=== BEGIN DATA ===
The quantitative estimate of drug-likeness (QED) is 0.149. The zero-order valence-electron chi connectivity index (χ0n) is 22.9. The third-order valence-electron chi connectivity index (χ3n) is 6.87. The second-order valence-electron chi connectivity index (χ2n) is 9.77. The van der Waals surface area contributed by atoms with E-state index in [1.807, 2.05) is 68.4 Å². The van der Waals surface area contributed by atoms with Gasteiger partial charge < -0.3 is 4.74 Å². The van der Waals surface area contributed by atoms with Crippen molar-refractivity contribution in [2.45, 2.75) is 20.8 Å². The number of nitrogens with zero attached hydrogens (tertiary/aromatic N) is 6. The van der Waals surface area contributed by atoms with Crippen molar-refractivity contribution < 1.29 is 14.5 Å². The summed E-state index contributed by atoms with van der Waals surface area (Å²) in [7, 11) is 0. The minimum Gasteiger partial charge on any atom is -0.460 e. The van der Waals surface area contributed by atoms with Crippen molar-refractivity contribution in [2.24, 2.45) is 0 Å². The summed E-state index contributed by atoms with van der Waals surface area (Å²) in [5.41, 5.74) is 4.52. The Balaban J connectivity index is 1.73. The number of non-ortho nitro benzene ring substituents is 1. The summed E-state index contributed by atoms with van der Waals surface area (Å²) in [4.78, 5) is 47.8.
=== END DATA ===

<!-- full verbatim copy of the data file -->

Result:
The quantitative estimate of drug-likeness (QED) is 0.149. The zero-order valence-electron chi connectivity index (χ0n) is 22.9. The third-order valence-electron chi connectivity index (χ3n) is 6.87. The second-order valence-electron chi connectivity index (χ2n) is 9.77. The van der Waals surface area contributed by atoms with E-state index in [1.807, 2.05) is 68.4 Å². The van der Waals surface area contributed by atoms with Gasteiger partial charge < -0.3 is 4.74 Å². The van der Waals surface area contributed by atoms with Crippen molar-refractivity contribution in [2.45, 2.75) is 20.8 Å². The number of nitrogens with zero attached hydrogens (tertiary/aromatic N) is 6. The van der Waals surface area contributed by atoms with Crippen molar-refractivity contribution < 1.29 is 14.5 Å². The summed E-state index contributed by atoms with van der Waals surface area (Å²) in [7, 11) is 0. The minimum Gasteiger partial charge on any atom is -0.460 e. The van der Waals surface area contributed by atoms with Crippen molar-refractivity contribution in [2.24, 2.45) is 0 Å². The summed E-state index contributed by atoms with van der Waals surface area (Å²) in [5.41, 5.74) is 4.52. The Balaban J connectivity index is 1.73. The number of non-ortho nitro benzene ring substituents is 1. The summed E-state index contributed by atoms with van der Waals surface area (Å²) in [4.78, 5) is 47.8.